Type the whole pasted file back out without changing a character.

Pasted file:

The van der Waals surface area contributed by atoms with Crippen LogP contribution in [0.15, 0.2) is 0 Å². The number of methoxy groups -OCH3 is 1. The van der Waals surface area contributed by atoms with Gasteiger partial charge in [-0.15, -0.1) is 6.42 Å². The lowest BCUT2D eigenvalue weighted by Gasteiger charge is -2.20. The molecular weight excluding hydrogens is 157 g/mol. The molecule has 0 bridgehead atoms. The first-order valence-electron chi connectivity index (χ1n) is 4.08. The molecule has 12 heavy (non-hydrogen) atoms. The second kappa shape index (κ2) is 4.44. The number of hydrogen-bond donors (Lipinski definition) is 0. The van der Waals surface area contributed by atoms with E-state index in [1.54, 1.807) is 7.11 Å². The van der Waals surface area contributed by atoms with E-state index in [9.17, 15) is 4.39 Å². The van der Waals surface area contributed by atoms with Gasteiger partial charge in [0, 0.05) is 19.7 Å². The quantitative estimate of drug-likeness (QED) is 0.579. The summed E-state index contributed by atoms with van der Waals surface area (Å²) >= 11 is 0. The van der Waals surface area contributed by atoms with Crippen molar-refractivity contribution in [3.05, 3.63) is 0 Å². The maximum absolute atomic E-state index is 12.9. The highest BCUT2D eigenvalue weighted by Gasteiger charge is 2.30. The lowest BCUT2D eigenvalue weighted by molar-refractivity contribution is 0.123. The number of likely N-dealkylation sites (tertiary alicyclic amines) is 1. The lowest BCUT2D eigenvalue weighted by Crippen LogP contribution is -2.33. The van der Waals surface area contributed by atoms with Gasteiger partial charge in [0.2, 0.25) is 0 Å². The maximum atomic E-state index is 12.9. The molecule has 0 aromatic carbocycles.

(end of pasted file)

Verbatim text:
The van der Waals surface area contributed by atoms with Crippen LogP contribution in [0.15, 0.2) is 0 Å². The number of methoxy groups -OCH3 is 1. The van der Waals surface area contributed by atoms with Gasteiger partial charge in [-0.15, -0.1) is 6.42 Å². The lowest BCUT2D eigenvalue weighted by Gasteiger charge is -2.20. The molecular weight excluding hydrogens is 157 g/mol. The molecule has 0 bridgehead atoms. The first-order valence-electron chi connectivity index (χ1n) is 4.08. The molecule has 12 heavy (non-hydrogen) atoms. The second kappa shape index (κ2) is 4.44. The number of hydrogen-bond donors (Lipinski definition) is 0. The van der Waals surface area contributed by atoms with E-state index in [1.54, 1.807) is 7.11 Å². The van der Waals surface area contributed by atoms with E-state index in [9.17, 15) is 4.39 Å². The van der Waals surface area contributed by atoms with Gasteiger partial charge in [0, 0.05) is 19.7 Å². The quantitative estimate of drug-likeness (QED) is 0.579. The summed E-state index contributed by atoms with van der Waals surface area (Å²) >= 11 is 0. The van der Waals surface area contributed by atoms with Crippen molar-refractivity contribution in [3.05, 3.63) is 0 Å². The maximum absolute atomic E-state index is 12.9. The highest BCUT2D eigenvalue weighted by Gasteiger charge is 2.30. The lowest BCUT2D eigenvalue weighted by molar-refractivity contribution is 0.123. The number of likely N-dealkylation sites (tertiary alicyclic amines) is 1. The lowest BCUT2D eigenvalue weighted by Crippen LogP contribution is -2.33. The van der Waals surface area contributed by atoms with Gasteiger partial charge in [0.2, 0.25) is 0 Å². The maximum atomic E-state index is 12.9. The molecule has 0 aromatic carbocycles.